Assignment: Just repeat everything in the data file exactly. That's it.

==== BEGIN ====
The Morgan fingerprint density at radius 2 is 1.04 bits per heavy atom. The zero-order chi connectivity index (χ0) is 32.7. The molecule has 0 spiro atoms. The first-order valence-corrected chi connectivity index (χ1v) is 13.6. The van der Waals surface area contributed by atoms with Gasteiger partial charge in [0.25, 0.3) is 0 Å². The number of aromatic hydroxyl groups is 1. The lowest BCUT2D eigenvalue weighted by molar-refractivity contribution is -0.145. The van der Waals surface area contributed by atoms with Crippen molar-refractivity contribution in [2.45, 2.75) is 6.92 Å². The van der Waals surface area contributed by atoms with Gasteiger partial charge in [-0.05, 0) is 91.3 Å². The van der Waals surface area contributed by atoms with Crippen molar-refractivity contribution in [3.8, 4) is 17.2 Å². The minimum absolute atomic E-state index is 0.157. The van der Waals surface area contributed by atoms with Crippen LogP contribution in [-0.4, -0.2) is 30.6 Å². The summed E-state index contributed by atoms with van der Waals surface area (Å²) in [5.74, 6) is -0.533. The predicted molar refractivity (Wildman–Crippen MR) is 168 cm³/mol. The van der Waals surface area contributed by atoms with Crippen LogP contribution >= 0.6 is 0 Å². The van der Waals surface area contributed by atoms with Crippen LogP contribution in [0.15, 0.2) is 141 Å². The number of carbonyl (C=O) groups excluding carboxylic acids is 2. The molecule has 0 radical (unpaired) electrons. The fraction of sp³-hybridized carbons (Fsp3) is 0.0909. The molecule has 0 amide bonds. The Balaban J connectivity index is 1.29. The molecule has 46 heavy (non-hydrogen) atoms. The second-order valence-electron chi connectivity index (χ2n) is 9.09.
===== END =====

The Morgan fingerprint density at radius 2 is 1.04 bits per heavy atom. The zero-order chi connectivity index (χ0) is 32.7. The molecule has 0 spiro atoms. The first-order valence-corrected chi connectivity index (χ1v) is 13.6. The van der Waals surface area contributed by atoms with Gasteiger partial charge in [0.25, 0.3) is 0 Å². The number of aromatic hydroxyl groups is 1. The lowest BCUT2D eigenvalue weighted by molar-refractivity contribution is -0.145. The van der Waals surface area contributed by atoms with Crippen molar-refractivity contribution in [2.45, 2.75) is 6.92 Å². The van der Waals surface area contributed by atoms with Gasteiger partial charge in [-0.05, 0) is 91.3 Å². The van der Waals surface area contributed by atoms with Crippen molar-refractivity contribution in [3.8, 4) is 17.2 Å². The minimum absolute atomic E-state index is 0.157. The van der Waals surface area contributed by atoms with Crippen LogP contribution in [-0.4, -0.2) is 30.6 Å². The summed E-state index contributed by atoms with van der Waals surface area (Å²) in [5.74, 6) is -0.533. The predicted molar refractivity (Wildman–Crippen MR) is 168 cm³/mol. The van der Waals surface area contributed by atoms with Crippen LogP contribution >= 0.6 is 0 Å². The van der Waals surface area contributed by atoms with Crippen LogP contribution in [0.15, 0.2) is 141 Å². The number of carbonyl (C=O) groups excluding carboxylic acids is 2. The molecule has 0 radical (unpaired) electrons. The fraction of sp³-hybridized carbons (Fsp3) is 0.0909. The molecule has 0 amide bonds. The Balaban J connectivity index is 1.29. The molecule has 46 heavy (non-hydrogen) atoms. The second-order valence-electron chi connectivity index (χ2n) is 9.09.